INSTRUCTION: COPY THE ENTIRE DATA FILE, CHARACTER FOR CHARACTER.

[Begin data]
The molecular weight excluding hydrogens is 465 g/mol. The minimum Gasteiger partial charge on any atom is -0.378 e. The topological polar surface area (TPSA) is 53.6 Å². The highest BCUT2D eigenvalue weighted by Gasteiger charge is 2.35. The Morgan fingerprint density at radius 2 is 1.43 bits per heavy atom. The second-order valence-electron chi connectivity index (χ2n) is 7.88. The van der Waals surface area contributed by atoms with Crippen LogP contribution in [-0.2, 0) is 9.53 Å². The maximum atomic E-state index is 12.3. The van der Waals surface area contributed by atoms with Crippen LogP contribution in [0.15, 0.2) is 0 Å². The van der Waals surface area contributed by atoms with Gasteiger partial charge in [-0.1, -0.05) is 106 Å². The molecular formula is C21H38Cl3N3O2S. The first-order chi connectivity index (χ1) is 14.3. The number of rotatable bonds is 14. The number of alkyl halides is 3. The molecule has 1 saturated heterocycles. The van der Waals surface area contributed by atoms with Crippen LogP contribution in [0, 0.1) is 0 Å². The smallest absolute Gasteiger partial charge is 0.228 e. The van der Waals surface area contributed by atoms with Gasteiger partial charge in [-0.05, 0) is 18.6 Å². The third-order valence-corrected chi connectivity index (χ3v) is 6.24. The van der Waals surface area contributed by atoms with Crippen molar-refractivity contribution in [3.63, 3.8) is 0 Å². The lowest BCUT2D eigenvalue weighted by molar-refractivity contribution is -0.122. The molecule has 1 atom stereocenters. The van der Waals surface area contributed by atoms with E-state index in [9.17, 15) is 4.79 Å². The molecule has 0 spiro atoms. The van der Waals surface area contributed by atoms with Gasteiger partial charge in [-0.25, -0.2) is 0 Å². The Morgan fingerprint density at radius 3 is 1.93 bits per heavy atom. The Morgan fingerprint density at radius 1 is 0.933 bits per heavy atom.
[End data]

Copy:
The molecular weight excluding hydrogens is 465 g/mol. The minimum Gasteiger partial charge on any atom is -0.378 e. The topological polar surface area (TPSA) is 53.6 Å². The highest BCUT2D eigenvalue weighted by Gasteiger charge is 2.35. The Morgan fingerprint density at radius 2 is 1.43 bits per heavy atom. The second-order valence-electron chi connectivity index (χ2n) is 7.88. The van der Waals surface area contributed by atoms with Crippen LogP contribution in [-0.2, 0) is 9.53 Å². The maximum atomic E-state index is 12.3. The van der Waals surface area contributed by atoms with Crippen LogP contribution in [0.15, 0.2) is 0 Å². The van der Waals surface area contributed by atoms with Gasteiger partial charge in [-0.1, -0.05) is 106 Å². The molecular formula is C21H38Cl3N3O2S. The first-order chi connectivity index (χ1) is 14.3. The number of rotatable bonds is 14. The number of alkyl halides is 3. The molecule has 1 saturated heterocycles. The van der Waals surface area contributed by atoms with Crippen LogP contribution in [0, 0.1) is 0 Å². The smallest absolute Gasteiger partial charge is 0.228 e. The van der Waals surface area contributed by atoms with Gasteiger partial charge in [-0.05, 0) is 18.6 Å². The third-order valence-corrected chi connectivity index (χ3v) is 6.24. The van der Waals surface area contributed by atoms with Crippen molar-refractivity contribution in [3.63, 3.8) is 0 Å². The lowest BCUT2D eigenvalue weighted by molar-refractivity contribution is -0.122. The molecule has 1 atom stereocenters. The van der Waals surface area contributed by atoms with E-state index in [9.17, 15) is 4.79 Å². The molecule has 0 spiro atoms. The van der Waals surface area contributed by atoms with Gasteiger partial charge in [-0.25, -0.2) is 0 Å². The Morgan fingerprint density at radius 3 is 1.93 bits per heavy atom. The Morgan fingerprint density at radius 1 is 0.933 bits per heavy atom.